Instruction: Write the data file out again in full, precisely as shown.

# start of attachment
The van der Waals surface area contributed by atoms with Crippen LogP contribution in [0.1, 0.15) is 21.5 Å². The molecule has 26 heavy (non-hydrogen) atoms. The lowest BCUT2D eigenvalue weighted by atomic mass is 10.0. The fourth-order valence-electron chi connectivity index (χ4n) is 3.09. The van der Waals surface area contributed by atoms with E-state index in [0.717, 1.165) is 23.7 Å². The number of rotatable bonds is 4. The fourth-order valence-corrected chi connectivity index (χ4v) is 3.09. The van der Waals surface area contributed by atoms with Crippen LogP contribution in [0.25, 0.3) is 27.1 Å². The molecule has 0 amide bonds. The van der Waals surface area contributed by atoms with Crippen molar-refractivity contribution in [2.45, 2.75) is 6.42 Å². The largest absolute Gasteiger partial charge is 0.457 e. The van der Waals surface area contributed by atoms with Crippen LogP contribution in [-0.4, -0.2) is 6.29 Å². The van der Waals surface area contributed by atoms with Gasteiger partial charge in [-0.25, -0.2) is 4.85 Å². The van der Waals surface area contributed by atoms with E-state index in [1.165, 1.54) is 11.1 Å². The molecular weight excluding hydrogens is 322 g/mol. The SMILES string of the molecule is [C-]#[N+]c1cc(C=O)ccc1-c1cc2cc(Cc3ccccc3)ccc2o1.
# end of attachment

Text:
The van der Waals surface area contributed by atoms with Crippen LogP contribution in [0.1, 0.15) is 21.5 Å². The molecule has 26 heavy (non-hydrogen) atoms. The lowest BCUT2D eigenvalue weighted by atomic mass is 10.0. The fourth-order valence-electron chi connectivity index (χ4n) is 3.09. The van der Waals surface area contributed by atoms with E-state index in [0.717, 1.165) is 23.7 Å². The number of rotatable bonds is 4. The fourth-order valence-corrected chi connectivity index (χ4v) is 3.09. The van der Waals surface area contributed by atoms with Crippen LogP contribution in [0.25, 0.3) is 27.1 Å². The molecule has 0 amide bonds. The van der Waals surface area contributed by atoms with Crippen molar-refractivity contribution in [2.45, 2.75) is 6.42 Å². The largest absolute Gasteiger partial charge is 0.457 e. The van der Waals surface area contributed by atoms with Crippen LogP contribution in [-0.4, -0.2) is 6.29 Å². The van der Waals surface area contributed by atoms with Gasteiger partial charge in [-0.25, -0.2) is 4.85 Å². The van der Waals surface area contributed by atoms with E-state index in [1.165, 1.54) is 11.1 Å². The molecular weight excluding hydrogens is 322 g/mol. The SMILES string of the molecule is [C-]#[N+]c1cc(C=O)ccc1-c1cc2cc(Cc3ccccc3)ccc2o1.